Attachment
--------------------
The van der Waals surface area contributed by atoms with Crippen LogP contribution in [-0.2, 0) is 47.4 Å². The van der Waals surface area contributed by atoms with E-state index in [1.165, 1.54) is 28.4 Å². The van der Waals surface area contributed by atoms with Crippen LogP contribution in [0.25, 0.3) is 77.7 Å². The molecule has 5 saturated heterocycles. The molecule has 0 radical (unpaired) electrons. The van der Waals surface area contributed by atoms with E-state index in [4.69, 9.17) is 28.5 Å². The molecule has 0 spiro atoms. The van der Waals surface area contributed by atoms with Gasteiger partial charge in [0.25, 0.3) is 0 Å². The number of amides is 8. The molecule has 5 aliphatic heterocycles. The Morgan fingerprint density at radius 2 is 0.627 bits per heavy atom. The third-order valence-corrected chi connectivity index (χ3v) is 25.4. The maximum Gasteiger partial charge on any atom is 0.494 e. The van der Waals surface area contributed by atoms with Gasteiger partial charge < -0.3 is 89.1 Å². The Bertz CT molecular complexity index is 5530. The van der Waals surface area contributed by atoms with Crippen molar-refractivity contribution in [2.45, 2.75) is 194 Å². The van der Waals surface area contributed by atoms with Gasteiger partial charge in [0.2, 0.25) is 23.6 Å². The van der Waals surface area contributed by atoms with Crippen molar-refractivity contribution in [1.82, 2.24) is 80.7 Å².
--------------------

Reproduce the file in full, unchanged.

The van der Waals surface area contributed by atoms with Crippen LogP contribution in [-0.2, 0) is 47.4 Å². The van der Waals surface area contributed by atoms with E-state index in [1.165, 1.54) is 28.4 Å². The van der Waals surface area contributed by atoms with Crippen LogP contribution in [0.25, 0.3) is 77.7 Å². The molecule has 5 saturated heterocycles. The molecule has 0 radical (unpaired) electrons. The van der Waals surface area contributed by atoms with E-state index in [4.69, 9.17) is 28.5 Å². The molecule has 0 spiro atoms. The van der Waals surface area contributed by atoms with Gasteiger partial charge in [0.25, 0.3) is 0 Å². The number of amides is 8. The molecule has 5 aliphatic heterocycles. The Morgan fingerprint density at radius 2 is 0.627 bits per heavy atom. The third-order valence-corrected chi connectivity index (χ3v) is 25.4. The maximum Gasteiger partial charge on any atom is 0.494 e. The van der Waals surface area contributed by atoms with Gasteiger partial charge < -0.3 is 89.1 Å². The Bertz CT molecular complexity index is 5530. The van der Waals surface area contributed by atoms with Crippen molar-refractivity contribution in [2.45, 2.75) is 194 Å². The van der Waals surface area contributed by atoms with Gasteiger partial charge in [0.2, 0.25) is 23.6 Å². The van der Waals surface area contributed by atoms with Crippen molar-refractivity contribution in [1.82, 2.24) is 80.7 Å².